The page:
Superheroes have been young, mutated, and alien, but they're rarely fortysomething billionaires with a taste for one-night-stands, metallurgy, and scotch. Perhaps this is why "Iron Man" is so effective, taking well-worn feats of courage and subverting the candied results with a pinch of adulthood and plenty of acidic humor. The feature doesn't quite leap off the screen, but it's a wonderful ride.
A brazen war profiteer overseeing his own weapons industry, Tony Stark (Robert Downey Jr.) is pushed to reassess his life when violently taken hostage in the Middle-East and fitted with a powerful magnet-like device to keep shrapnel out of his vital organs. Hoping to abandon the mass-death game, Tony turns inward, creating an intelligent suit of armor that he trusts will assist him in reclaiming the world he's helped tear apart. With the help of faithful assistant Pepper Potts (Gwyneth Paltrow) and military pal Jim Rhodes (Terrence Howard), Stark works to perfect his suit; however, when business partner Obadiah Stane (Jeff Bridges) learns of Stark's ambitions, he sets in motion a plan to harvest the playboy's new powers for himself.
Downey Jr.? Paltrow? Bridges? Howard? A voice cameo by Paul Bettany? Well, director Jon Favreau was certainly doing his homework when stitching together his fourth filmmaking effort, "Iron Man." Easily the best ensemble to hand-hold a funny book to the big screen, the cast makes all the difference in the world between "Iron Man" sinking into medium-awareness mediocrity and smashing ahead as a top-tier adaptation, capable of big summer-movie thrills and sharp, sarcastic laughs. It's a strange brew, but Favreau is an ideal cook, and takes impressive command over this strange superhero property, pulling together an unexpected film that intends to play by caped, hands-on-hips standards, but has a much better time messing around with convention.
Stark isn't the typical character for a comic book metamorphosis, and Downey Jr. is certainly not the first actor that springs to mind when considering the tenets of truth and justice; yet the crooked casting works in favor of "Iron Man." Downey Jr. is a scream here as the blithe Stark, lording over his empire with a boozy grin; a womanizer with impeccable publicity and a constant circle of yes men, Downey Jr. does an impressive job humanizing Stark beyond the frown lines. His character arc is an intriguing one, taking Stark from a coin-hungry jet-setter to a man concerned with his legacy of violence, and willing to reach beyond himself to right his extensive wrongs. Stark is no saint, and his ballooned ego is a plot point Downey Jr. tees up with brilliantly, playing off his cast with rat-pack ease, and sharing touching chemistry with Paltrow. He's perfect in this role.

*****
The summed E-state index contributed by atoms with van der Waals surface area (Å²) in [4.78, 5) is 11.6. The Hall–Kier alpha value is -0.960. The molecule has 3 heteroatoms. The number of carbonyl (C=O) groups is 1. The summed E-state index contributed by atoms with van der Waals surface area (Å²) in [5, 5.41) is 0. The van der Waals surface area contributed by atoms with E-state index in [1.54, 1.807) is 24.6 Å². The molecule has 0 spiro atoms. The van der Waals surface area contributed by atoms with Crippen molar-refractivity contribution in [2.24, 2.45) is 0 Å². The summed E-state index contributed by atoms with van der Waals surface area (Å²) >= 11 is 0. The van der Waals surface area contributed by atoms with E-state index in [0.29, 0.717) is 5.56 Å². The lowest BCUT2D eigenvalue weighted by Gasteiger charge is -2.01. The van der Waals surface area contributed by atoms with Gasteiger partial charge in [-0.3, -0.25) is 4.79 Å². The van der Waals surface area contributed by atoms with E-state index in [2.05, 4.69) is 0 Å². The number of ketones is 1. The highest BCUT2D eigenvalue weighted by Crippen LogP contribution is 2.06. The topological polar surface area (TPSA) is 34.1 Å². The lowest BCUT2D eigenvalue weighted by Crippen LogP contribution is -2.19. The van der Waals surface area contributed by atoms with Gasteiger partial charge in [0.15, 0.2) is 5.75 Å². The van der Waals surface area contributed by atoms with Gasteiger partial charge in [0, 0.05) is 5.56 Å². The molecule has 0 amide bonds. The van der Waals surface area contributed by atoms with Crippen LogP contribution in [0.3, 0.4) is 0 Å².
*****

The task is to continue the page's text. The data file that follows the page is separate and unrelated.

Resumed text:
Because "Iron Man" is an origin tale, Favreau tries to unearth any moment of goosebumpy goodness he can find between exposition sequences, but the pickings are slim. Following Stark through his incarceration in Afghanistan, his renunciation of industrialism, and the creation of the famous red and gold suit, the picture is allowed short bursts of excitement and, heavens, they are tremendous moments. Watching Stark test his various suits, getting used to their spastic capabilities are the highlights of the picture, merging special effects and generous actor beats into an entertaining whole. Trouble only arrives when Favreau becomes too enamored with this world, which leaves the 125-minute running time too sludgy in the midsection of the film, rendering the climatic fight between Iron Man and villain Iron Monger stunningly ineffective. Perhaps Favreau, a gifted director, didn't realize how sharply executed Stark's earlier scenes of trial and error were, leaving the end of the film a payoff letdown, but still worthy of a few superb metal-crunching money shots.
If the enthusiastic crowd I caught "Iron Man" with was any indication, there are plenty of obscure comic book references packed into the picture to please long-standing fans, while the overall film remains more accessible than I was expecting. "Iron Man" is a high-quality entry in the superhero genre, and while it doesn't scream sequel at the end, Favreau is generous with dangling plot threads, and with all that origin nonsense out of the way, Tony Stark is poised to continue on into one heck of a sequel.
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